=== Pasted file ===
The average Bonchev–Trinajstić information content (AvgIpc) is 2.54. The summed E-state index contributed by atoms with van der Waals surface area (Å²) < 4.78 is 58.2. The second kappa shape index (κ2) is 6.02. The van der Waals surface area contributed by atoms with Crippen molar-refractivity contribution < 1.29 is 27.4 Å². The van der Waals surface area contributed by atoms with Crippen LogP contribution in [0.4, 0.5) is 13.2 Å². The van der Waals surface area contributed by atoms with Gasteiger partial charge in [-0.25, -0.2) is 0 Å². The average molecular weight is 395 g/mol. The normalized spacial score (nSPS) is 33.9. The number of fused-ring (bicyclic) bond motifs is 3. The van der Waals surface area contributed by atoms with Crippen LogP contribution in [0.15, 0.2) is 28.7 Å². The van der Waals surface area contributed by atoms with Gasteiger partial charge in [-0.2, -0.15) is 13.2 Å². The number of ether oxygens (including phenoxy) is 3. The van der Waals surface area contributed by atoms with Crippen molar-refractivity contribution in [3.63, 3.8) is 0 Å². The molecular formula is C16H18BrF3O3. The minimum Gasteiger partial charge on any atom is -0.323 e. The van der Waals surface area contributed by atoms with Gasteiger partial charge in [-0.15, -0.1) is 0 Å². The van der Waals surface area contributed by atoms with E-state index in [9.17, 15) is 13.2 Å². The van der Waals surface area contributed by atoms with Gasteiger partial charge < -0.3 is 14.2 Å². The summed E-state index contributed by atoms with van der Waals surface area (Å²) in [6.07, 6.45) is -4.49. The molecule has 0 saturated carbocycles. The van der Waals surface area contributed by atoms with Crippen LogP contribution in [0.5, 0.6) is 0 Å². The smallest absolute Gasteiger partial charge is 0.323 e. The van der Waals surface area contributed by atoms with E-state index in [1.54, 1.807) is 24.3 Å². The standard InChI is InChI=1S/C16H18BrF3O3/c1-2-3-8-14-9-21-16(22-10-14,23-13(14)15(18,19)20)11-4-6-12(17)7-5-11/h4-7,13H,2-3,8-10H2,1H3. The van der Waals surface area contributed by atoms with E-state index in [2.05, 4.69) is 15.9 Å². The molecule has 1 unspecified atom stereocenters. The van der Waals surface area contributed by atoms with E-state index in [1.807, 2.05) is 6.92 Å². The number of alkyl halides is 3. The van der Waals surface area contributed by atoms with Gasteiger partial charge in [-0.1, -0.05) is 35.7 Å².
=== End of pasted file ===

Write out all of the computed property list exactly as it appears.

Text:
The average Bonchev–Trinajstić information content (AvgIpc) is 2.54. The summed E-state index contributed by atoms with van der Waals surface area (Å²) < 4.78 is 58.2. The second kappa shape index (κ2) is 6.02. The van der Waals surface area contributed by atoms with Crippen molar-refractivity contribution < 1.29 is 27.4 Å². The van der Waals surface area contributed by atoms with Crippen LogP contribution in [0.4, 0.5) is 13.2 Å². The van der Waals surface area contributed by atoms with Gasteiger partial charge in [-0.25, -0.2) is 0 Å². The average molecular weight is 395 g/mol. The normalized spacial score (nSPS) is 33.9. The number of fused-ring (bicyclic) bond motifs is 3. The van der Waals surface area contributed by atoms with Crippen LogP contribution in [0.15, 0.2) is 28.7 Å². The van der Waals surface area contributed by atoms with Gasteiger partial charge in [-0.2, -0.15) is 13.2 Å². The number of ether oxygens (including phenoxy) is 3. The van der Waals surface area contributed by atoms with Crippen molar-refractivity contribution in [3.63, 3.8) is 0 Å². The molecular formula is C16H18BrF3O3. The minimum Gasteiger partial charge on any atom is -0.323 e. The van der Waals surface area contributed by atoms with Gasteiger partial charge in [-0.15, -0.1) is 0 Å². The van der Waals surface area contributed by atoms with E-state index in [9.17, 15) is 13.2 Å². The van der Waals surface area contributed by atoms with Gasteiger partial charge < -0.3 is 14.2 Å². The summed E-state index contributed by atoms with van der Waals surface area (Å²) in [6.07, 6.45) is -4.49. The molecule has 0 saturated carbocycles. The van der Waals surface area contributed by atoms with Crippen LogP contribution in [0.5, 0.6) is 0 Å². The smallest absolute Gasteiger partial charge is 0.323 e. The van der Waals surface area contributed by atoms with E-state index in [1.54, 1.807) is 24.3 Å². The standard InChI is InChI=1S/C16H18BrF3O3/c1-2-3-8-14-9-21-16(22-10-14,23-13(14)15(18,19)20)11-4-6-12(17)7-5-11/h4-7,13H,2-3,8-10H2,1H3. The van der Waals surface area contributed by atoms with E-state index in [2.05, 4.69) is 15.9 Å². The molecule has 1 unspecified atom stereocenters. The van der Waals surface area contributed by atoms with E-state index in [1.807, 2.05) is 6.92 Å². The number of alkyl halides is 3. The van der Waals surface area contributed by atoms with Gasteiger partial charge in [-0.1, -0.05) is 35.7 Å².